Bentley's (1908) research offered preliminary insights on how advocacy groups affect the policy process. After Bentley's research, numerous studies on interest groups followed, with each study revealing the importance of interest groups to the policymaking process and the difficulty of measuring the impact of interest group influence on the policymaking process (Baumgartner & Leech, 1998, p. 45-46).
In addition to interest groups, political scientists also emphasized the role of bureaucrats, policymakers, and the media in the policy process. All of these entities could influence a specific policy subsystem such as agricultural subsidy policy, pesticide regulatory policy, or any policy considered by policymakers. Over the course of 100 years, political scientists used case studies and quantitative analyses to further examine the impact of these variables on the policy process. By the late 1980s, this collection of research helped to provide the theoretical backdrop to models such as the ACF and PE that attempted to theorize about policy process.
The ACF owes much of its intellectual heritage to research on the impact of interest groups on the policy process. This line of research started in the early 1900s and can be roughly divided into four eras. In the first era, lasting from 1900- 1930s, researchers examined the pressure tactics of groups and the impact of those tactics on the policy process. Significant works during this era included Arthur Bentley's (1908) The Process of Government. Bentley broadly theorized that groups compete against one another in order to influence governmental processes (p. 222,269). Although Bentley was not concerned with constructing specific theories on group activity, his research was the first to suggest that groups influenced the policy process. It also helped political scientists refocus their research efforts to other aspects of government aside from legalistic examinations of governing institutions (Bentley, 1908, p. 162).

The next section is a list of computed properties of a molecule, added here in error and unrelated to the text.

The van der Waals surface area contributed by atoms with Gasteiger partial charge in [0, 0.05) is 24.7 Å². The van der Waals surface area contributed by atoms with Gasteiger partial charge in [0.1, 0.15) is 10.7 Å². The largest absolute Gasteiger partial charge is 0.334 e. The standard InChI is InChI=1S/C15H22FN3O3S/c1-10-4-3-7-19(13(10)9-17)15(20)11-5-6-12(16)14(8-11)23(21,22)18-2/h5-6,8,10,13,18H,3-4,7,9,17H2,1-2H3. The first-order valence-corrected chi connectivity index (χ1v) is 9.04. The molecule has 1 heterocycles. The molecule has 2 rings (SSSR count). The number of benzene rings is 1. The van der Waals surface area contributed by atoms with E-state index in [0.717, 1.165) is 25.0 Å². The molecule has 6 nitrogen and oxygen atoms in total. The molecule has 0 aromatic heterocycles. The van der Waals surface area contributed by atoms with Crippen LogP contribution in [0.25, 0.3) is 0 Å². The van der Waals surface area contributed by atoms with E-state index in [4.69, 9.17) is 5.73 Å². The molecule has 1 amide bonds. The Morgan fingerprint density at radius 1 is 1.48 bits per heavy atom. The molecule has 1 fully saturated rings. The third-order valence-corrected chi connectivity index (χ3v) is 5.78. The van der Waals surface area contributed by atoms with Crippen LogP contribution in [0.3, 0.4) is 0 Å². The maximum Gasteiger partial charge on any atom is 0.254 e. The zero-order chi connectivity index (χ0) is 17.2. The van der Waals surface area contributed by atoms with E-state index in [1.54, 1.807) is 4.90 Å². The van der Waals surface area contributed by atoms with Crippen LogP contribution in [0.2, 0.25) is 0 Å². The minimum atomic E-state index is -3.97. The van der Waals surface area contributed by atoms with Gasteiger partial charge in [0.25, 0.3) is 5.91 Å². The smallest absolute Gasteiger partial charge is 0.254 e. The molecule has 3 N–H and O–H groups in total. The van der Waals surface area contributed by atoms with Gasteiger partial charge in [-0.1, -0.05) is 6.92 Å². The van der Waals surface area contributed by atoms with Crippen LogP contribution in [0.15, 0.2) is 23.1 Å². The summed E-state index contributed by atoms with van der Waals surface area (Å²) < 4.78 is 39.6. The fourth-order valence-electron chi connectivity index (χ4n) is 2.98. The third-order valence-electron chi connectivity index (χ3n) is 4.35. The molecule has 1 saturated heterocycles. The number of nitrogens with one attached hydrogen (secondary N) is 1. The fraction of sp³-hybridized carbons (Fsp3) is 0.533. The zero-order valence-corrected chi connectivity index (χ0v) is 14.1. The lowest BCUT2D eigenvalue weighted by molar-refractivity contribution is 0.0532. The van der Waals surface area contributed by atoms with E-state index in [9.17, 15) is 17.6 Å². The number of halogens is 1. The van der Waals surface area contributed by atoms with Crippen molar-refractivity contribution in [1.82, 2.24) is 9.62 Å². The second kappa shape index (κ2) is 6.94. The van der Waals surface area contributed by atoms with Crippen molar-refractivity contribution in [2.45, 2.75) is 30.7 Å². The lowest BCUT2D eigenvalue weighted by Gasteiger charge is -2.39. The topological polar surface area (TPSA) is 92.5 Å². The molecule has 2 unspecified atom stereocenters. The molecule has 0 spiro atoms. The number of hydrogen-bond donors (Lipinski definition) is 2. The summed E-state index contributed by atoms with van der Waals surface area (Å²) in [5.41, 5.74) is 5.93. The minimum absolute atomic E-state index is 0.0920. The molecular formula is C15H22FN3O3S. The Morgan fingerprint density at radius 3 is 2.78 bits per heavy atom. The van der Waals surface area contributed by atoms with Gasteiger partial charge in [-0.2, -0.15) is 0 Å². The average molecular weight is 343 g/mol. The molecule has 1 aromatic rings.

Similar works that examined the role of interest groups, or pressure groups as they were commonly known during this period, followed with each work examining the importance of interest groups in policymaking and reconciling that notion with theories of government and democracy (Griffith, 1939; Herring, 1929; Odegard, 1928; Schattschneider, 193 5; see also Cleveland, 19 13; Crawford, 1939; Croly, 19 15; Pollock, 1927; Zeller, 1937). Even more than Arthur Bentley, whose work was generally not even recognized until the 1950s, these researchers made the study of interest groups' impact on the policy process noteworthy (Garson, 1978, p. 77). However, it was not until the 1950s that interest group research really became important to political science. During this second era of research, lasting approximately from the 1940s- 1960s, the study of interest group influence on the policy process reached its scholarly zenith as the administrative size of the federal government increased. Research during this time period reaffirmed the importance of interest groups to policymaking (Griffith, 195 1 ; Latham, 1952; Truman, 1951 ; see also Key, 1952; McConnell, 1966). Some of the most influential research also extended the notion of interest group influence on the policy process to the notion that interest groups, policymakers, and agencies jointly controlled the policy proc